chart the size of the overspending. Thus the “deficit” that is a negative
number is usually shown as a positive.
I think the CBO assumptions are somewhat optimistic, particularly with
regard to future spending. Nevertheless, the CBO picture of the future is
about as accurate as is available. It estimates that the U.S. federal govern-
ment deficit will be large and will not shrink for many years to come.


$600
$537 $523
$519
$509
Projected "on-budget" Deficit




$482
$466
$500

$400

$300

$200

$100

$0
2005 2006 2007 2008 2009 2010


FIGURE 7.2 $500 Billion Deficits for as Far as the Eye Can See
Source: Congressional Budget Office
146 Applying Science and Art to Bonds, Stocks, and Real Estate



Whenever you read deficit projections, you should ask, “how do these
projections account for social security?” During the 2000 presidential
campaign, Vice President Al Gore talked about putting the social security
savings into a “lockbox.”4 This was such a theme of his campaign that he
was mocked for his lockbox on Saturday Night Live. While the lockbox
comedy skit was funny, the topic is deadly serious. When President Bush
predicts that the deficit will be cut in half by 2008, he is using social
security surpluses to cover other expenses.
Because social security currently has a surplus, combining it with
other accounts makes the deficit look smaller. Since the social security
funds will be spent in future years, I prefer to work with the “on-budget”
figures. In other words, Figure 7.2 shows the deficit as if the social secu-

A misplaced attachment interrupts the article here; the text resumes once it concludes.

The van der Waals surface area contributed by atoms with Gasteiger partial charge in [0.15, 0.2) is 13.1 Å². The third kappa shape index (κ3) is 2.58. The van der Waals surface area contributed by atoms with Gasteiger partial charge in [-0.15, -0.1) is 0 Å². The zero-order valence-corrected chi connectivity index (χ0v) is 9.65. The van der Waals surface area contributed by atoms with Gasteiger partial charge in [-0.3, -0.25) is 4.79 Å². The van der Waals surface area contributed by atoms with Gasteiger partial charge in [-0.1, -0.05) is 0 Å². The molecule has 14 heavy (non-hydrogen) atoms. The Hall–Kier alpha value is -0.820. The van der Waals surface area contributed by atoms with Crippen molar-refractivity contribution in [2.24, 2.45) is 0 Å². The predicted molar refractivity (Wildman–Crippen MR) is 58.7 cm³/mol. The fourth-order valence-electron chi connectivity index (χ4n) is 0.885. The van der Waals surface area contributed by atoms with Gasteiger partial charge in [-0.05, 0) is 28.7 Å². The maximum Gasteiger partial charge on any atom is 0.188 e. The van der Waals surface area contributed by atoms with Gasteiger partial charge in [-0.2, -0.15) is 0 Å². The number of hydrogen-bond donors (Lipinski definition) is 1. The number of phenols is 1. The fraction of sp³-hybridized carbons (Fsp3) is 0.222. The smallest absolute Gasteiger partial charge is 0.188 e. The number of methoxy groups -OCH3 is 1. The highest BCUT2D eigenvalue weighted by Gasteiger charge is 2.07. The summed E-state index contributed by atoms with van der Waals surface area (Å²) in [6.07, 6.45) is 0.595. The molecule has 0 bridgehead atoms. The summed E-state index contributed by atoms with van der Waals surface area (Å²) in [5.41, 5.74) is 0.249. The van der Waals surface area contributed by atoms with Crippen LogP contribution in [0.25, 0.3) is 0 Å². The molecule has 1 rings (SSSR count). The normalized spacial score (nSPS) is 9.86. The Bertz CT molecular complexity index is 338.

rity funds were in a lockbox.
Given that the federal government is likely to be running large deficits
indefinitely, these large deficits will put upward pressure on interest
rates. To understand how much, we need to put these figures into the
proper perspective.



The U.S. Annual Budget Deficit and Cumulative
Debt in Historical Perspective

While the U.S. budget deficit seems likely to be large for the foreseeable
future, the situation doesn™t look particularly grim in comparison with
other times in U.S. history.
There is a story of a snail who was walking through New York™s Cen-
tral Park. A tortoise attacked the poor snail and stole his money. When the
police asked the victim what had happened, he said, “I don™t know, offi-
cer, it all happened so fast.”
Like the speed of slow-moving creatures, most things are relative.
Accordingly, the U.S. financial position should be compared with the size
of the overall economy (GDP). Using this comparison, the current fiscal
position is not as bad as at previous extremes in U.S. history. Figure 7.3
Bonds 147



shows total U.S. federal government debt as a percentage of the overall
size of the economy for a few selected years.